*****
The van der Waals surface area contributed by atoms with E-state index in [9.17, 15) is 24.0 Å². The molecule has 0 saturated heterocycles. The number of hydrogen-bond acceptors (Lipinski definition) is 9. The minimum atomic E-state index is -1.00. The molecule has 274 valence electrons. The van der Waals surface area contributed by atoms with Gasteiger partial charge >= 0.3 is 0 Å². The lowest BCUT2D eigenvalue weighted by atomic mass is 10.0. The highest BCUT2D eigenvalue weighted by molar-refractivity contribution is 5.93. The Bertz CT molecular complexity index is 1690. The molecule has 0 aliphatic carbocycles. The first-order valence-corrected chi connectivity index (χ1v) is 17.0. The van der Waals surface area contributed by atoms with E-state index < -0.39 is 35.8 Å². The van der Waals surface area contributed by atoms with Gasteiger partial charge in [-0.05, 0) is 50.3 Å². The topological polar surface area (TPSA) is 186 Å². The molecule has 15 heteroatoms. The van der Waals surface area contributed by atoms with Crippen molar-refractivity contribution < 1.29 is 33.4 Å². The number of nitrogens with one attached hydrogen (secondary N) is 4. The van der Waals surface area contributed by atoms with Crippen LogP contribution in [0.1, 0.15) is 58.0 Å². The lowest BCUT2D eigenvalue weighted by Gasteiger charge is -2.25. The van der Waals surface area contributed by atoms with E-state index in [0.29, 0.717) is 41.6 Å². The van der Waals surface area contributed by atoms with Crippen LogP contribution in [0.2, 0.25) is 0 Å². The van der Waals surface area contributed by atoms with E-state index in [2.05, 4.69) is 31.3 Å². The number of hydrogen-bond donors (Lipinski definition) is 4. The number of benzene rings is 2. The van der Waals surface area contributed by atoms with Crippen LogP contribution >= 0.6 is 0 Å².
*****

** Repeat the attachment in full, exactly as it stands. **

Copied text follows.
The van der Waals surface area contributed by atoms with E-state index in [9.17, 15) is 24.0 Å². The molecule has 0 saturated heterocycles. The number of hydrogen-bond acceptors (Lipinski definition) is 9. The minimum atomic E-state index is -1.00. The molecule has 274 valence electrons. The van der Waals surface area contributed by atoms with Gasteiger partial charge >= 0.3 is 0 Å². The lowest BCUT2D eigenvalue weighted by atomic mass is 10.0. The highest BCUT2D eigenvalue weighted by molar-refractivity contribution is 5.93. The Bertz CT molecular complexity index is 1690. The molecule has 0 aliphatic carbocycles. The first-order valence-corrected chi connectivity index (χ1v) is 17.0. The van der Waals surface area contributed by atoms with E-state index < -0.39 is 35.8 Å². The van der Waals surface area contributed by atoms with Gasteiger partial charge in [-0.05, 0) is 50.3 Å². The topological polar surface area (TPSA) is 186 Å². The molecule has 15 heteroatoms. The van der Waals surface area contributed by atoms with Crippen molar-refractivity contribution < 1.29 is 33.4 Å². The number of nitrogens with one attached hydrogen (secondary N) is 4. The van der Waals surface area contributed by atoms with Crippen LogP contribution in [0.1, 0.15) is 58.0 Å². The lowest BCUT2D eigenvalue weighted by Gasteiger charge is -2.25. The van der Waals surface area contributed by atoms with E-state index in [0.29, 0.717) is 41.6 Å². The van der Waals surface area contributed by atoms with Crippen LogP contribution in [0.2, 0.25) is 0 Å². The van der Waals surface area contributed by atoms with E-state index in [2.05, 4.69) is 31.3 Å². The number of hydrogen-bond donors (Lipinski definition) is 4. The number of benzene rings is 2. The van der Waals surface area contributed by atoms with Crippen LogP contribution >= 0.6 is 0 Å².